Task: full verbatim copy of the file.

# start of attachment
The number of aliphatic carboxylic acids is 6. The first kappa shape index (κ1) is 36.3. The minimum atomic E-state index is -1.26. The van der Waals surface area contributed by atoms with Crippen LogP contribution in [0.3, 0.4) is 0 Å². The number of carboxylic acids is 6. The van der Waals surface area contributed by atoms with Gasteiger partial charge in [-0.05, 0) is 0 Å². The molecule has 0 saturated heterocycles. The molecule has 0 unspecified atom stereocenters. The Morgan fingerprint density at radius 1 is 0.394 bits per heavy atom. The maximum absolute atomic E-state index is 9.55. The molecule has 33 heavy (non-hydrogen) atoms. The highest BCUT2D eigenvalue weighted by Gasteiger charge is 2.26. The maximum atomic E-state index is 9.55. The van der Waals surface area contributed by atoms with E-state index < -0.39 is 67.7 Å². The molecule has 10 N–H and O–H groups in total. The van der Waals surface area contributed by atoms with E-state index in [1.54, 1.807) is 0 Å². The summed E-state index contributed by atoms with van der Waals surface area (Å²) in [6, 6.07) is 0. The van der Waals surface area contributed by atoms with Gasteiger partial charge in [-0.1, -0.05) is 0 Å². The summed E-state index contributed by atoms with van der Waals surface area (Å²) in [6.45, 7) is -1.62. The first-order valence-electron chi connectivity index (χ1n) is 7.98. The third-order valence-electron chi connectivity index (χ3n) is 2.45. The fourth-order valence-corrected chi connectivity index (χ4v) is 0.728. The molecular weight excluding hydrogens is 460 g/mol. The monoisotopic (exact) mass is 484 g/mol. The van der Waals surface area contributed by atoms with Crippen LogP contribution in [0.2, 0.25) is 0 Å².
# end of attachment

The number of aliphatic carboxylic acids is 6. The first kappa shape index (κ1) is 36.3. The minimum atomic E-state index is -1.26. The van der Waals surface area contributed by atoms with Crippen LogP contribution in [0.3, 0.4) is 0 Å². The number of carboxylic acids is 6. The van der Waals surface area contributed by atoms with Gasteiger partial charge in [-0.05, 0) is 0 Å². The molecule has 0 saturated heterocycles. The molecule has 0 unspecified atom stereocenters. The Morgan fingerprint density at radius 1 is 0.394 bits per heavy atom. The maximum absolute atomic E-state index is 9.55. The molecule has 33 heavy (non-hydrogen) atoms. The highest BCUT2D eigenvalue weighted by Gasteiger charge is 2.26. The maximum atomic E-state index is 9.55. The van der Waals surface area contributed by atoms with E-state index < -0.39 is 67.7 Å². The molecule has 10 N–H and O–H groups in total. The van der Waals surface area contributed by atoms with E-state index in [1.54, 1.807) is 0 Å². The summed E-state index contributed by atoms with van der Waals surface area (Å²) in [6, 6.07) is 0. The van der Waals surface area contributed by atoms with Gasteiger partial charge in [-0.1, -0.05) is 0 Å². The summed E-state index contributed by atoms with van der Waals surface area (Å²) in [6.45, 7) is -1.62. The first-order valence-electron chi connectivity index (χ1n) is 7.98. The third-order valence-electron chi connectivity index (χ3n) is 2.45. The fourth-order valence-corrected chi connectivity index (χ4v) is 0.728. The molecular weight excluding hydrogens is 460 g/mol. The monoisotopic (exact) mass is 484 g/mol. The van der Waals surface area contributed by atoms with Crippen LogP contribution in [0.2, 0.25) is 0 Å².